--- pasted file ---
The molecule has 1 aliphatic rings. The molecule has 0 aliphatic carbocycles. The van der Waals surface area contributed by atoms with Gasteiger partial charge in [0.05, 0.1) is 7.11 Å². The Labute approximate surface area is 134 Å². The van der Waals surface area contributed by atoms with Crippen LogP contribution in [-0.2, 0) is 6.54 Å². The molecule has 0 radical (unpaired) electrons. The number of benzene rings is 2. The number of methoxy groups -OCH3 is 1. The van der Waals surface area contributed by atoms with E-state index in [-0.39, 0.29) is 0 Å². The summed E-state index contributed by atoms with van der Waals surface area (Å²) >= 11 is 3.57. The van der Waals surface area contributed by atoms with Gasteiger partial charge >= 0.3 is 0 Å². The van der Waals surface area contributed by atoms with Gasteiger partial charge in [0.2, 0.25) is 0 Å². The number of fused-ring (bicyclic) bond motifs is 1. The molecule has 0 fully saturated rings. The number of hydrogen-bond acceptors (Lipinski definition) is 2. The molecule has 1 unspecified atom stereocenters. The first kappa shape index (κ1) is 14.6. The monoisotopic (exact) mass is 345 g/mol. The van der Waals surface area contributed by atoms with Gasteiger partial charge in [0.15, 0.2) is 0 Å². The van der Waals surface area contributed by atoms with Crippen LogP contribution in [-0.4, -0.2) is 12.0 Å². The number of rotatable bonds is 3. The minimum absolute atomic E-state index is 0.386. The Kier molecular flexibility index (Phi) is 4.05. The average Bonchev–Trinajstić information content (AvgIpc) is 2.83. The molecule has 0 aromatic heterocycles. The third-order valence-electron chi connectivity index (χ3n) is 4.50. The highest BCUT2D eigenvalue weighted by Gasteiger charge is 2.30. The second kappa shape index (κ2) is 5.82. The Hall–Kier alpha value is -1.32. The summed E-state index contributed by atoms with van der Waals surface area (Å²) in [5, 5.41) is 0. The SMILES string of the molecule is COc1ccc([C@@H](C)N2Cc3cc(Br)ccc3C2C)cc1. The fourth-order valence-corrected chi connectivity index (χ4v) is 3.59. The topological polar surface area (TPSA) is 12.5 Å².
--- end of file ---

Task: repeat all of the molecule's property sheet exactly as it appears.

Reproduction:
The molecule has 1 aliphatic rings. The molecule has 0 aliphatic carbocycles. The van der Waals surface area contributed by atoms with Gasteiger partial charge in [0.05, 0.1) is 7.11 Å². The Labute approximate surface area is 134 Å². The van der Waals surface area contributed by atoms with Crippen LogP contribution in [-0.2, 0) is 6.54 Å². The molecule has 0 radical (unpaired) electrons. The number of benzene rings is 2. The number of methoxy groups -OCH3 is 1. The van der Waals surface area contributed by atoms with E-state index in [-0.39, 0.29) is 0 Å². The summed E-state index contributed by atoms with van der Waals surface area (Å²) >= 11 is 3.57. The van der Waals surface area contributed by atoms with Gasteiger partial charge >= 0.3 is 0 Å². The van der Waals surface area contributed by atoms with Gasteiger partial charge in [0.2, 0.25) is 0 Å². The number of fused-ring (bicyclic) bond motifs is 1. The molecule has 0 fully saturated rings. The number of hydrogen-bond acceptors (Lipinski definition) is 2. The molecule has 1 unspecified atom stereocenters. The first kappa shape index (κ1) is 14.6. The monoisotopic (exact) mass is 345 g/mol. The van der Waals surface area contributed by atoms with Gasteiger partial charge in [0.15, 0.2) is 0 Å². The van der Waals surface area contributed by atoms with Crippen LogP contribution in [-0.4, -0.2) is 12.0 Å². The number of rotatable bonds is 3. The minimum absolute atomic E-state index is 0.386. The Kier molecular flexibility index (Phi) is 4.05. The average Bonchev–Trinajstić information content (AvgIpc) is 2.83. The molecule has 0 aromatic heterocycles. The third-order valence-electron chi connectivity index (χ3n) is 4.50. The highest BCUT2D eigenvalue weighted by Gasteiger charge is 2.30. The second kappa shape index (κ2) is 5.82. The Hall–Kier alpha value is -1.32. The summed E-state index contributed by atoms with van der Waals surface area (Å²) in [5, 5.41) is 0. The SMILES string of the molecule is COc1ccc([C@@H](C)N2Cc3cc(Br)ccc3C2C)cc1. The fourth-order valence-corrected chi connectivity index (χ4v) is 3.59. The topological polar surface area (TPSA) is 12.5 Å².